·         Pique, Peak or Peek? – Pique is an emotional high point and peak is the highest point of something, while peek means to look at something.




Did the marketer pique your interest with his sales copy?


In this case, pique raised your emotions.


After he climbed to the peak of the rock formation, he took time to enjoy the view.


‘Peak’ is used in this sentence to show that he climbed to the very top of the rock formation.


I went and peeked at my Christmas present under the tree.


This sentence uses peeked to show someone looked at something.


·         Then or Than? – They’re both spelled correctly, but each is used in a different context. Don’t confuse your reader by using them incorrectly.




We went to dinner and then drove to the theater.


‘Then’ indicates what you did during the time after you went to dinner.


He’s much more athletic than I am.


You’re comparing something when you use ‘than’ in a sentence.


·         Copyright or Copywrite? – Copyright is a word meaning exclusive rights to a product. Copywrite isn’t a word, but copywriter is, so some people become confused about using copywrite to explain what a copywriter does.




Be sure and put a copyright notice on your manuscript.


When you ‘copyright’ something, it means that you have exclusive rights to it and it can’t be sold or marketed without your permission.


I’m going to hire a copywriter to copy write a sales page for my web site.


This sentence tells the reader that you’re going to hire a professional copywriter to write specific information for a sales page. ‘Copy’ and ‘write’ is correctly used as two separate words.


·         Counsel or Council? – These two words are often confused. Remember that ‘Counsel’ can be a noun or a verb and ‘council’ is used as a noun to help you know which to choose which to use when you’re writing.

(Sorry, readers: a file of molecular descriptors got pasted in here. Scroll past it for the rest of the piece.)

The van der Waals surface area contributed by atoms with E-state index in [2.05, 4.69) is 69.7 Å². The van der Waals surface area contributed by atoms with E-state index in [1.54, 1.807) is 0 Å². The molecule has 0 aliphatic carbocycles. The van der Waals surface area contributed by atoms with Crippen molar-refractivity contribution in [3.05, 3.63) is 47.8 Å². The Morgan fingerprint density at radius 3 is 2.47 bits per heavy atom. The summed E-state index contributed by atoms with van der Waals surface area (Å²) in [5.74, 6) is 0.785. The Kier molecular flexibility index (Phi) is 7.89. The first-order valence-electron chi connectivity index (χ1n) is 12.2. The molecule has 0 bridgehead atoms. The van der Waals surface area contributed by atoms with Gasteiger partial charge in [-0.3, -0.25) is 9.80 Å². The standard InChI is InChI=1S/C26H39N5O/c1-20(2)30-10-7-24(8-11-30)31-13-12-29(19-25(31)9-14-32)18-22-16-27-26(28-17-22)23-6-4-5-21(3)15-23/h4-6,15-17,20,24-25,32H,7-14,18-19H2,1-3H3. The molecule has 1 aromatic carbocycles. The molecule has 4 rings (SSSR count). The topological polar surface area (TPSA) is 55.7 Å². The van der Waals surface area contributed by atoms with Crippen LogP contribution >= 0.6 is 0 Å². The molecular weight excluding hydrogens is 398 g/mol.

She is going to counsel them about marriage before the wedding.


‘Counsel’ is used as a verb, meaning ‘advise.’


My counsel says that the trial will begin next month.


‘Counsel’ is being used as a noun meaning a lawyer or group of lawyers.


The council meets on the last Thursday of the month and we will vote on the amendment then.


‘Council’ means a committee or board and is used as a noun.


·         Lie or Lay? – These two words trip up lots of writers, and only until you know the true meaning of each will you understand which to use.


Use the word, ‘lie,’ as a verb when you’re explaining a situation of reclining, staying or telling fibs.


Use ‘lie’ as a noun when you’re using it to explain untruths or false stories.


Use the word, ‘lay’ as a verb when you want to describe something as being placed or arranged.


Use ‘lay’ as an adjective when you want to refer to someone as an amateur or non-professional.




I’m going to lie down and take a nap before dinner.


In this sentence, ‘lie’ is used as a verb, meaning that you’re going to recline.


She tells lies and then begins to believe they’re true.


‘Lies’ in this case is used as a noun to describe untruths.


As soon as Bobby lays down his toy, we’ll go to the park.


‘Lay’ is used as a verb, meaning that an object is about to be put down.


A lay-person can’t practice law without a license.


Here, ‘lay’ is used to describe a person who is unqualified to practice law.


Spelling is truly a skill that can set you apart as a good writer. Thank goodness that we now have great spell-checkers that come with our computers, but they’re not foolproof. If you really have a problem with spelling, go the extra mile and take time to edit or outsource your work to an editor for additional help.


There are some specific spell check software packages you can get that are geared toward normal grammar/spelling checks and some are targeted to medical writing, legal writing and more.